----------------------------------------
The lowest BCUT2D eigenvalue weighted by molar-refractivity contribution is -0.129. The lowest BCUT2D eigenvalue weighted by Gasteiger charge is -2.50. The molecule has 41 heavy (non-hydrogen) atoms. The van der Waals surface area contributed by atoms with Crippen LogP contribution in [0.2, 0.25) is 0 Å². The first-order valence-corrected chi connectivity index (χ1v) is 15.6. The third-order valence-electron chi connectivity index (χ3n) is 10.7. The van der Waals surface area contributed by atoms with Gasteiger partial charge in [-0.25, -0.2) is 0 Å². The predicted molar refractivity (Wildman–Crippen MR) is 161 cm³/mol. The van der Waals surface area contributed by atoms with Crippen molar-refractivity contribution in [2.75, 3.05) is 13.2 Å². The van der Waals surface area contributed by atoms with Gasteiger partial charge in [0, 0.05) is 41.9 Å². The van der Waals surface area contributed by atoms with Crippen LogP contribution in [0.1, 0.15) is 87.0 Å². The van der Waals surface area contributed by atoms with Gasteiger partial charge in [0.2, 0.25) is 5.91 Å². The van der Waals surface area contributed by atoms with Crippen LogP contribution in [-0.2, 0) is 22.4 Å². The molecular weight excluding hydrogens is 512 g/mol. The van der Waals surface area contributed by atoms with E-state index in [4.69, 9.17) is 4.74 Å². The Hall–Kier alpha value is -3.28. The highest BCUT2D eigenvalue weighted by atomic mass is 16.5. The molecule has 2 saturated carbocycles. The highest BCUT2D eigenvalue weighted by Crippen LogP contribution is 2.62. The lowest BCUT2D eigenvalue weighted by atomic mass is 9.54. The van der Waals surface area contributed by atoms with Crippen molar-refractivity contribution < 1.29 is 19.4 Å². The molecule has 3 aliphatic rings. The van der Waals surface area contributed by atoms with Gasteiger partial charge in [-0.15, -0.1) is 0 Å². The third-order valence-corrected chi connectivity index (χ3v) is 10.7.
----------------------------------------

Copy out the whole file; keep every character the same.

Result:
The lowest BCUT2D eigenvalue weighted by molar-refractivity contribution is -0.129. The lowest BCUT2D eigenvalue weighted by Gasteiger charge is -2.50. The molecule has 41 heavy (non-hydrogen) atoms. The van der Waals surface area contributed by atoms with Crippen LogP contribution in [0.2, 0.25) is 0 Å². The first-order valence-corrected chi connectivity index (χ1v) is 15.6. The third-order valence-electron chi connectivity index (χ3n) is 10.7. The van der Waals surface area contributed by atoms with Gasteiger partial charge in [-0.25, -0.2) is 0 Å². The predicted molar refractivity (Wildman–Crippen MR) is 161 cm³/mol. The van der Waals surface area contributed by atoms with Crippen molar-refractivity contribution in [2.75, 3.05) is 13.2 Å². The van der Waals surface area contributed by atoms with Gasteiger partial charge in [0, 0.05) is 41.9 Å². The van der Waals surface area contributed by atoms with Crippen LogP contribution in [0.1, 0.15) is 87.0 Å². The van der Waals surface area contributed by atoms with Gasteiger partial charge in [0.2, 0.25) is 5.91 Å². The van der Waals surface area contributed by atoms with Crippen LogP contribution in [-0.2, 0) is 22.4 Å². The molecular weight excluding hydrogens is 512 g/mol. The van der Waals surface area contributed by atoms with E-state index in [4.69, 9.17) is 4.74 Å². The Hall–Kier alpha value is -3.28. The highest BCUT2D eigenvalue weighted by atomic mass is 16.5. The molecule has 2 saturated carbocycles. The highest BCUT2D eigenvalue weighted by Crippen LogP contribution is 2.62. The lowest BCUT2D eigenvalue weighted by atomic mass is 9.54. The van der Waals surface area contributed by atoms with Crippen molar-refractivity contribution < 1.29 is 19.4 Å². The molecule has 3 aliphatic rings. The van der Waals surface area contributed by atoms with Gasteiger partial charge in [-0.15, -0.1) is 0 Å². The third-order valence-corrected chi connectivity index (χ3v) is 10.7.